THE "SMASH" REPORT: Recapping the Pilot Episode, With Comments and Context

By Kenneth Jones
06 Feb 2012

Megan Hilty performs "The National Pastime."
photo by Will Hart/NBC

When comely Ivy is asked to be part of a one-song rehearsal-hall workshop of "a baseball number" from the show, what results is another sequence in which the imaginations of the show's characters blossom. Derek instructs the guests in the room, "OK, so just imagine she's in a red red dress; they're in baseball uniforms." In "The National Pastime," we see Ivy's Marilyn singing and dancing with chorus boys playing baseball players (Marilyn married New York Yankee Joe DiMaggio). The muscular song — by the series' Tony-winning resident songwriters Marc Shaiman and Scott Wittman — cuts between this rehearsal-hall test and what the Broadway show might look like when fully lit and costumed. (The pilot's confident director is Spring Awakening Tony Award winner Michael Mayer; the series' star-is-born choreographer is Josh Bergasse, who knows how to paint pictures and tell stories with bodies.)

The third major musical number in the episode, "Let Me Be Your Star," shows both Ivy and Karen preparing for their callback for The Big Part. (Things happen quickly in the world of "Smash" — Eileen is eager to get the show put together; she's got something to prove.) Shaiman and Wittman's "Let Me Be Your Star" is a lyric for Marilyn, of course, but it dovetails with the hunger of the actresses at hand, and the anticipation of the creatives. As we see the women dressing, primping and literally traveling across town to their audition — singing in their heads? singing out loud? — we also witness producer, director and writers heading out of their lairs to get to the casting session. (Anjelica Houston, pageboy haircut preceding her, treats a building lobby as though it were a fashion runway.) The energy of the song and the kinetic editing — think "Quintet" from the film "West Side Story" — make it seem as though a callback is the most blood-pumping, earth-shaking, life-changing thing in the world. And in the world of "Smash," of course, it is.

Here are some other thoughts about (and highlights of) the "Smash" pilot (a version of this recap appared on Playbill.com following the Jan. 16 release of the pilot on digital services such as iTunes):



That's Maddie Corman of Broadway's Next Fall as Julia and Frank's adoption agent, Rene, who tells Julia that she recently saw Julia's "play" on Broadway. Is Julia a playwright as well as a lyricist-librettist? You apparently can be more than one thing in this town — as playwright and TV writer Theresa Rebeck proves.

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The end credits of the pilot indicate that "Smash" is based on the late Garson Kanin's same-named novel about the creative personalities behind a Broadway-bound musical (about vaudeville star Nora Bayes). The Kanin credit is apparently a formality having to do with using the title of the book. Other than that, the series is wholly Theresa Rebeck's. In a fall 2011 interview with Playbill.com, she described her "Smash" duties this way: "I'm the creator of the series and I'm also the show-runner, which means that I'm in charge of the writing. So, basically everything is under my vision, the whole season." Rebeck's TV writing credits include "NYPD Blue," "LA Law," "Law & Order: Criminal Intent" and more. She's also a prolific playwright whose work is produced on Broadway (Seminar at the moment), Off-Broadway (The Scene, The Understudy, Bad Dates) and regionally (Dead Accounts, currently at Cincinnati Playhouse in the Park). Rebeck is a Pulitzer Prize finalist for co-writing the play Omnium Gatherum.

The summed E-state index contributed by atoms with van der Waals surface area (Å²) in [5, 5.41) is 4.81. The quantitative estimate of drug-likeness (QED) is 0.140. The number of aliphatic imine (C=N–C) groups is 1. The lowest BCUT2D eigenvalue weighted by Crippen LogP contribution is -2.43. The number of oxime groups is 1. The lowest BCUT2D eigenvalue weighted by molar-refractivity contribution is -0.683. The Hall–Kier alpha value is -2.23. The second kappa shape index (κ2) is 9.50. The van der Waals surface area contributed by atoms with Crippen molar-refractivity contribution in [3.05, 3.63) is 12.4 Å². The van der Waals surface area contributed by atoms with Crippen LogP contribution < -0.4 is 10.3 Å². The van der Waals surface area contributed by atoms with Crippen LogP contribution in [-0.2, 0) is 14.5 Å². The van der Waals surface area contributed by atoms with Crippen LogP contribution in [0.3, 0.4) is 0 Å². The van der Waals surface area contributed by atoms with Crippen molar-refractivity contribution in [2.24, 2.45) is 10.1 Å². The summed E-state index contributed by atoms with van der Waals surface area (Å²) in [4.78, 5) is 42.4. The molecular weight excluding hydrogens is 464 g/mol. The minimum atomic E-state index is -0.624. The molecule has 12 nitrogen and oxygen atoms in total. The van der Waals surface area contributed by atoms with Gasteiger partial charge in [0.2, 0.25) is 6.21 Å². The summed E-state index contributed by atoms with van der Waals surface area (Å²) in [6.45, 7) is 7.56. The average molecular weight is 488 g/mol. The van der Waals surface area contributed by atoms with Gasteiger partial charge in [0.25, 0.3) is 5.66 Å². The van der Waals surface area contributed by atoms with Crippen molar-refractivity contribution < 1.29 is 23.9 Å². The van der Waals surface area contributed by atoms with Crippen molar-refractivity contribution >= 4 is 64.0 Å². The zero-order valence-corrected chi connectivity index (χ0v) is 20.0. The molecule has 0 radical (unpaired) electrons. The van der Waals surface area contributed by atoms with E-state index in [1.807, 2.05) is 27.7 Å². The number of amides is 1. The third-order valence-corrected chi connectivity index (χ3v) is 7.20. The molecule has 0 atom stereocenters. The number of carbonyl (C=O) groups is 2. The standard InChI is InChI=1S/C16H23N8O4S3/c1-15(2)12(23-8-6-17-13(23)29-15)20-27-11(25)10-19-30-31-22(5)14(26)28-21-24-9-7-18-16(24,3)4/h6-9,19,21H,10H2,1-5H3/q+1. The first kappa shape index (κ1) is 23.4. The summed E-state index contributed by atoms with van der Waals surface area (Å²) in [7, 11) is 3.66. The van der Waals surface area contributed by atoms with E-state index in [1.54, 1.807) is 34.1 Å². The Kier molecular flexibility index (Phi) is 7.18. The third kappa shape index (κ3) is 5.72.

Anjelica Huston and Jack Davenport
photo by Will Hart/NBC

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Look for a sly visual reference to "Smash" pilot director Michael Mayer's production of American Idiot (now on national tour) late in the pilot episode. Gotta love ads on the rooftops of taxis.

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It's not explicitly stated, but it seems clear that Tom and Julia co-write the librettos of their shows, with Tom being the composer and Julia the lyricist. While rehearsing for a demo recording of a Marilyn song, Ivy and Tom seek Julia's advice on how much of a vocal "belt" to include in one section of the number. It would seem that this is a writing team with open communication and little ego about duties or credit when it comes to the collaboration. At least for now.

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Tom and Julia's videotaped demo of the above-mentioned song is leaked to the internet, outraging the writers and prompting blog postings from theatre pundits, fans and critics. (The reference is clearly to All That Chat, the internet message board on which opinionated people of unknown and varying taste, intelligence and perspective anonymously post their thoughts about work seen and unseen.) "Those idiotic theatre blogs!" exclaims Julia. "I hate everyone who writes theatre blogs! It gets out too fast and then everyone just rushes to judgment before we even have a first draft!"

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Michael Riedel, the real-life New York Post theatre columnist/reporter who thrives on the more negative aspects of theatrical creativity and producing, is shaping up to have a presence "Smash." (He reportedly appears on a future episode.) Riedel is billed as "a Napoleonic little Nazi who works for the Post." In the pilot, the columnist picks up on the Marilyn internet chatter and weighs in on the leaked demo. "This is a disaster," says Julia. "Michael Riedel's gonna destroy us!" As it turns out, Napoleon uses his power for good. This time. (In addition to trashing shows, Riedel likes to identify future hits, too.)

 Continued...